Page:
Legislators are struggling to control rising property taxes on farmland. Farmland is taxed not on what it would be worth to someone else, but its productivity as farmland.
But Purdue agricultural economist Larry DeBoer says those assessments are four years out of date -- the state delayed assessments by two years after the Supreme Court threw out the old system in 1998, and has never caught up.
And DeBoer says the state uses a six-year rolling average, after excluding the highest-valued year from the calculations. That means it'll be a few more years before pumped-up values from strong crops as far back as eight years ago drop out of the formula.
DeBoer says the formula used to calculate farmland productivity has guaranteed rising property taxes the last few years.
“From about 2006-2007 through about 2012-2013, the prices of corn and the prices of soybeans went way up,” DeBoer says. “At the same time, because of the recession and the Federal Reserve’s response to the recession, interest rates came way down.”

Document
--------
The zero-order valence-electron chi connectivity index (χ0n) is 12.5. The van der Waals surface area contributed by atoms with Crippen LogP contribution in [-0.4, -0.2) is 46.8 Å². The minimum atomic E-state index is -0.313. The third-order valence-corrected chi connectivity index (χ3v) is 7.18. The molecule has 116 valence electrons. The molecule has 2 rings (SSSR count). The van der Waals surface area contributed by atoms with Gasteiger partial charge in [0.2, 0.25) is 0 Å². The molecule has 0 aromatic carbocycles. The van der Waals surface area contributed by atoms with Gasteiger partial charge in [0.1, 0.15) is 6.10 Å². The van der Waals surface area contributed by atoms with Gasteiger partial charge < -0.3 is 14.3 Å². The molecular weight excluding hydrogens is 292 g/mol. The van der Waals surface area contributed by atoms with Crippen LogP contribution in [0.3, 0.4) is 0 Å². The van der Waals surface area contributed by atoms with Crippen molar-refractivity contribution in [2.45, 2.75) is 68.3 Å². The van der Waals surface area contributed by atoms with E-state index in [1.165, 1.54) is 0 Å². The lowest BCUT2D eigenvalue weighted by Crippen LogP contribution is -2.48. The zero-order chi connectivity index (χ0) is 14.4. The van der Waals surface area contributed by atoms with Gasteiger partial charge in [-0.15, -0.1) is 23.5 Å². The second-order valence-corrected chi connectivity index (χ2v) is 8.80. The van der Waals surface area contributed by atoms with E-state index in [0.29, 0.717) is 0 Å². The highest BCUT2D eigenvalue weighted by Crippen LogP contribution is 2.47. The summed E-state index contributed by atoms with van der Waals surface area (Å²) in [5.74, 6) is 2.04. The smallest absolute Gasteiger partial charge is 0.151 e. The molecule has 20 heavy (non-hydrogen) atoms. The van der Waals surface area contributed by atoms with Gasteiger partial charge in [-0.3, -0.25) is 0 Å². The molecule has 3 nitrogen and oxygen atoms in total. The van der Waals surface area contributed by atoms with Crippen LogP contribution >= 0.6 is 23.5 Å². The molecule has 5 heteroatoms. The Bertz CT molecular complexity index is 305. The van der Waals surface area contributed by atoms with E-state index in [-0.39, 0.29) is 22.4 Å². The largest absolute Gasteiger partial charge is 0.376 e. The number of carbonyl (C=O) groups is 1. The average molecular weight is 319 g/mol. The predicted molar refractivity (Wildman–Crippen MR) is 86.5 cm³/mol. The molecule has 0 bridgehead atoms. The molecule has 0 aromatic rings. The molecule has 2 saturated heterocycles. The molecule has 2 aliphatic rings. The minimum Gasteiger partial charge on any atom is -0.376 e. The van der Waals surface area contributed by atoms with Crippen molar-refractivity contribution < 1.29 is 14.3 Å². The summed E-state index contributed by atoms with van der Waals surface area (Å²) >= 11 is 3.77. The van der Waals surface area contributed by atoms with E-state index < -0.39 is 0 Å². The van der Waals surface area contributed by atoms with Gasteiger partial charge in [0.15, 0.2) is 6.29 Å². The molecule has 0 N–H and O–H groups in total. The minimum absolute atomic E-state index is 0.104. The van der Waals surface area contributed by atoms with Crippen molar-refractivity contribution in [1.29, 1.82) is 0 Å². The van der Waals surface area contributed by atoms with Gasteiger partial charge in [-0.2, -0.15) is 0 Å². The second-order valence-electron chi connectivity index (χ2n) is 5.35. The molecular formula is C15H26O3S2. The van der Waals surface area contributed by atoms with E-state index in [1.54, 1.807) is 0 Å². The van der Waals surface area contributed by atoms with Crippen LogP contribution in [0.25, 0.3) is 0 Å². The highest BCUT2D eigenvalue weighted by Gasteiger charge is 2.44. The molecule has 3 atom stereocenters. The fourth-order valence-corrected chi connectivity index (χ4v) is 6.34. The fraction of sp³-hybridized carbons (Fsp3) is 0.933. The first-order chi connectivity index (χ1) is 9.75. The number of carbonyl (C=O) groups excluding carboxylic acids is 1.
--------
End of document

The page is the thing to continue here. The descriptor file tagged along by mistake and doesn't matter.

Senate Tax and Fiscal Policy Chairman Brandt Hershman (R-Buck Creek) says the lag means assessments are up 18-percent, even though flooding wiped out many farmers’ crops this year – limiting their ability to recoup their costs.
“I know of some farmers who replanted this year five separate times and are seeing corn yields of less than 55 bushels an acre, which, in many cases, could be upwards of 200 in a normal year,” Hershman says.
Legislators have temporarily frozen soil productivity factors the last two years to slow down double-digit tax increases.
A legislative study committee, which Hershman chairs, is reviewing the issue, but Hershman acknowledges the problem is so complex that the committee is unlikely to issue any recommendations before the full General Assembly convenes in January.